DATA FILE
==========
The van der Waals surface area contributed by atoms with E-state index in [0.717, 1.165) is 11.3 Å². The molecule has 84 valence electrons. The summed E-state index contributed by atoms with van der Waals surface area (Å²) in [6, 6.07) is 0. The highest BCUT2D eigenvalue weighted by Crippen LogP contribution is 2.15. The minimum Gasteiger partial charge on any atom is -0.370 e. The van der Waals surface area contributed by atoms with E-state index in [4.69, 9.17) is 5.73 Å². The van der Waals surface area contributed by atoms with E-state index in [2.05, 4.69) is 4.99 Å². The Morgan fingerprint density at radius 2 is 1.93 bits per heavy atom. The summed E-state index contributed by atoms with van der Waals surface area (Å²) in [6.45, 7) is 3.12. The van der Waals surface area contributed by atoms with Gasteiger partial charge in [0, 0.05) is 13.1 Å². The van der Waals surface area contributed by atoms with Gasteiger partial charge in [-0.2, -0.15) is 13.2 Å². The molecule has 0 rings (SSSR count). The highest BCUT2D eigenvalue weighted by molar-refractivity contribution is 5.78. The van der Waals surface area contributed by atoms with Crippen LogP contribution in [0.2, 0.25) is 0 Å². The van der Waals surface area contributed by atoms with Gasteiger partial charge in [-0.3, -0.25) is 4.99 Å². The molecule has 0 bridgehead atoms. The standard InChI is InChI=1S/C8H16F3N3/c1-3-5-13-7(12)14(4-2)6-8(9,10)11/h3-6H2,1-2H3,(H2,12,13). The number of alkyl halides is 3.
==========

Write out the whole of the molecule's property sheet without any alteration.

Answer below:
The van der Waals surface area contributed by atoms with E-state index in [0.717, 1.165) is 11.3 Å². The molecule has 84 valence electrons. The summed E-state index contributed by atoms with van der Waals surface area (Å²) in [6, 6.07) is 0. The highest BCUT2D eigenvalue weighted by Crippen LogP contribution is 2.15. The minimum Gasteiger partial charge on any atom is -0.370 e. The van der Waals surface area contributed by atoms with E-state index in [4.69, 9.17) is 5.73 Å². The van der Waals surface area contributed by atoms with E-state index in [2.05, 4.69) is 4.99 Å². The Morgan fingerprint density at radius 2 is 1.93 bits per heavy atom. The summed E-state index contributed by atoms with van der Waals surface area (Å²) in [6.45, 7) is 3.12. The van der Waals surface area contributed by atoms with Gasteiger partial charge in [0, 0.05) is 13.1 Å². The van der Waals surface area contributed by atoms with Gasteiger partial charge in [-0.2, -0.15) is 13.2 Å². The molecule has 0 rings (SSSR count). The highest BCUT2D eigenvalue weighted by molar-refractivity contribution is 5.78. The van der Waals surface area contributed by atoms with Crippen LogP contribution in [0.2, 0.25) is 0 Å². The van der Waals surface area contributed by atoms with Gasteiger partial charge in [-0.3, -0.25) is 4.99 Å². The molecule has 0 bridgehead atoms. The standard InChI is InChI=1S/C8H16F3N3/c1-3-5-13-7(12)14(4-2)6-8(9,10)11/h3-6H2,1-2H3,(H2,12,13). The number of alkyl halides is 3.